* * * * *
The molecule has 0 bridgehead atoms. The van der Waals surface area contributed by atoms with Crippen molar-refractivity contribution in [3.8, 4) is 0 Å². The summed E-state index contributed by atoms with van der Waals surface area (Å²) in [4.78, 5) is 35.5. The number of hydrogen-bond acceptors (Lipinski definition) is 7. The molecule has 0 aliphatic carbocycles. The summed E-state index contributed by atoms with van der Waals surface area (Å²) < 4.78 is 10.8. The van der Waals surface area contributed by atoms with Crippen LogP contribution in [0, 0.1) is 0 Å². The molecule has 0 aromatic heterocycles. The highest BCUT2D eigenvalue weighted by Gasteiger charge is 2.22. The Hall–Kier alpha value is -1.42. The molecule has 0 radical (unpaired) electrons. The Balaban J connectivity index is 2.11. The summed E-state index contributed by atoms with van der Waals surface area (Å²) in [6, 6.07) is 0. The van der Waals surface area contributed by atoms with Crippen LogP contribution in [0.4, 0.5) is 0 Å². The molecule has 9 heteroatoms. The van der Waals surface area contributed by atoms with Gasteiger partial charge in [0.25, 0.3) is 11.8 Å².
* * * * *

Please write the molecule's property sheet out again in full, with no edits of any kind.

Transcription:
The molecule has 0 bridgehead atoms. The van der Waals surface area contributed by atoms with Crippen molar-refractivity contribution in [3.8, 4) is 0 Å². The summed E-state index contributed by atoms with van der Waals surface area (Å²) in [4.78, 5) is 35.5. The number of hydrogen-bond acceptors (Lipinski definition) is 7. The molecule has 0 aliphatic carbocycles. The summed E-state index contributed by atoms with van der Waals surface area (Å²) < 4.78 is 10.8. The van der Waals surface area contributed by atoms with Crippen LogP contribution in [0, 0.1) is 0 Å². The molecule has 0 aromatic heterocycles. The highest BCUT2D eigenvalue weighted by Gasteiger charge is 2.22. The Hall–Kier alpha value is -1.42. The molecule has 0 radical (unpaired) electrons. The Balaban J connectivity index is 2.11. The summed E-state index contributed by atoms with van der Waals surface area (Å²) in [6, 6.07) is 0. The van der Waals surface area contributed by atoms with Crippen LogP contribution in [0.4, 0.5) is 0 Å². The molecule has 9 heteroatoms. The van der Waals surface area contributed by atoms with Gasteiger partial charge in [0.25, 0.3) is 11.8 Å².